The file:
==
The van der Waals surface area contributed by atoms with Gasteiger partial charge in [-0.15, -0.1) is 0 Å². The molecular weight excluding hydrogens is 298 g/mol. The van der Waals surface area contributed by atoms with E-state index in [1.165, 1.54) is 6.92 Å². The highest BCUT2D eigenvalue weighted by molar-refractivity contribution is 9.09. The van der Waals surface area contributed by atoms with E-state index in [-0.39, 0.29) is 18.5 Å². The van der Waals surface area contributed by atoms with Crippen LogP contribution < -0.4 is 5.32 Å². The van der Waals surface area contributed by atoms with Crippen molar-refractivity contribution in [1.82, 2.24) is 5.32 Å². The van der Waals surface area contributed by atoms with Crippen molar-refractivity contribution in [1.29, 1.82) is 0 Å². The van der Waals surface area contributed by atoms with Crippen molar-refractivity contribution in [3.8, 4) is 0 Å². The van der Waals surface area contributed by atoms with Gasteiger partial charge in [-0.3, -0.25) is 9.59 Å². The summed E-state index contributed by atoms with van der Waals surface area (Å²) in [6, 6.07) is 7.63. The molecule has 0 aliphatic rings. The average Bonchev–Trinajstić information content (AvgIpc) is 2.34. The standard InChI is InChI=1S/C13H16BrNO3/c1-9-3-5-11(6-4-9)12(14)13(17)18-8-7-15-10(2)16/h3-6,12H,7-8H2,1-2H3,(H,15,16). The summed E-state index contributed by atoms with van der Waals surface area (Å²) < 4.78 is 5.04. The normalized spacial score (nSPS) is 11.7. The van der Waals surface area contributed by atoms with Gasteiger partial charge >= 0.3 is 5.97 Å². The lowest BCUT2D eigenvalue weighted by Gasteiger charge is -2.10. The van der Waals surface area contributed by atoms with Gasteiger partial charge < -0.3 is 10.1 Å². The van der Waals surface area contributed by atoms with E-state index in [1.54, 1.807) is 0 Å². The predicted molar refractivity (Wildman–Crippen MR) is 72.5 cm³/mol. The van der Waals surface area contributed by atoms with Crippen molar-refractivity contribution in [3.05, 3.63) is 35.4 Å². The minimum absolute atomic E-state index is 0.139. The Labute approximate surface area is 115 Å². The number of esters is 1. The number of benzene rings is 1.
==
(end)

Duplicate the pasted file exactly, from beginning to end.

The van der Waals surface area contributed by atoms with Gasteiger partial charge in [-0.15, -0.1) is 0 Å². The molecular weight excluding hydrogens is 298 g/mol. The van der Waals surface area contributed by atoms with E-state index in [1.165, 1.54) is 6.92 Å². The highest BCUT2D eigenvalue weighted by molar-refractivity contribution is 9.09. The van der Waals surface area contributed by atoms with E-state index in [-0.39, 0.29) is 18.5 Å². The van der Waals surface area contributed by atoms with Crippen LogP contribution < -0.4 is 5.32 Å². The van der Waals surface area contributed by atoms with Crippen molar-refractivity contribution in [1.82, 2.24) is 5.32 Å². The van der Waals surface area contributed by atoms with Crippen molar-refractivity contribution in [1.29, 1.82) is 0 Å². The van der Waals surface area contributed by atoms with Crippen molar-refractivity contribution in [3.8, 4) is 0 Å². The van der Waals surface area contributed by atoms with Gasteiger partial charge in [-0.3, -0.25) is 9.59 Å². The summed E-state index contributed by atoms with van der Waals surface area (Å²) in [6, 6.07) is 7.63. The molecule has 0 aliphatic rings. The average Bonchev–Trinajstić information content (AvgIpc) is 2.34. The standard InChI is InChI=1S/C13H16BrNO3/c1-9-3-5-11(6-4-9)12(14)13(17)18-8-7-15-10(2)16/h3-6,12H,7-8H2,1-2H3,(H,15,16). The summed E-state index contributed by atoms with van der Waals surface area (Å²) < 4.78 is 5.04. The normalized spacial score (nSPS) is 11.7. The van der Waals surface area contributed by atoms with Gasteiger partial charge >= 0.3 is 5.97 Å². The lowest BCUT2D eigenvalue weighted by Gasteiger charge is -2.10. The van der Waals surface area contributed by atoms with Gasteiger partial charge < -0.3 is 10.1 Å². The van der Waals surface area contributed by atoms with E-state index in [1.54, 1.807) is 0 Å². The predicted molar refractivity (Wildman–Crippen MR) is 72.5 cm³/mol. The van der Waals surface area contributed by atoms with Crippen molar-refractivity contribution in [3.05, 3.63) is 35.4 Å². The minimum absolute atomic E-state index is 0.139. The Labute approximate surface area is 115 Å². The number of esters is 1. The number of benzene rings is 1.